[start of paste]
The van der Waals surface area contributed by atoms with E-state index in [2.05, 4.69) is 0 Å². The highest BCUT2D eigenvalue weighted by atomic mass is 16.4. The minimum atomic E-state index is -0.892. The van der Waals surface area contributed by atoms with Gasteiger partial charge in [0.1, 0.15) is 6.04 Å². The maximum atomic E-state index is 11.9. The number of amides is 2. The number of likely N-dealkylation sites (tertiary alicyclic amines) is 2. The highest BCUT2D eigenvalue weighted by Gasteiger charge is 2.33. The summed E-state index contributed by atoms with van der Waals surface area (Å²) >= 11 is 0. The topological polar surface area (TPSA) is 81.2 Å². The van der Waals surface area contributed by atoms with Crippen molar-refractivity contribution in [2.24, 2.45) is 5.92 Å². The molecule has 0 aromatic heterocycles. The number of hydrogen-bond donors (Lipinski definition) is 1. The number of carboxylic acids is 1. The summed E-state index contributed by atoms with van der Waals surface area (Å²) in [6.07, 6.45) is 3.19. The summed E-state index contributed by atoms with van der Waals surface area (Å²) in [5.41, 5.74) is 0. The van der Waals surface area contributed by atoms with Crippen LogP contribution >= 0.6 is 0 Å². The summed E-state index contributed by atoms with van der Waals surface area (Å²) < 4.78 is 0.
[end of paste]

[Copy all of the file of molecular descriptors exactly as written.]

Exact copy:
The van der Waals surface area contributed by atoms with E-state index in [2.05, 4.69) is 0 Å². The highest BCUT2D eigenvalue weighted by atomic mass is 16.4. The minimum atomic E-state index is -0.892. The van der Waals surface area contributed by atoms with Gasteiger partial charge in [0.1, 0.15) is 6.04 Å². The maximum atomic E-state index is 11.9. The number of amides is 2. The number of likely N-dealkylation sites (tertiary alicyclic amines) is 2. The highest BCUT2D eigenvalue weighted by Gasteiger charge is 2.33. The summed E-state index contributed by atoms with van der Waals surface area (Å²) >= 11 is 0. The topological polar surface area (TPSA) is 81.2 Å². The van der Waals surface area contributed by atoms with Crippen molar-refractivity contribution in [2.24, 2.45) is 5.92 Å². The molecule has 0 aromatic heterocycles. The number of hydrogen-bond donors (Lipinski definition) is 1. The number of carboxylic acids is 1. The summed E-state index contributed by atoms with van der Waals surface area (Å²) in [6.07, 6.45) is 3.19. The summed E-state index contributed by atoms with van der Waals surface area (Å²) in [5.41, 5.74) is 0. The van der Waals surface area contributed by atoms with Crippen LogP contribution >= 0.6 is 0 Å². The summed E-state index contributed by atoms with van der Waals surface area (Å²) < 4.78 is 0.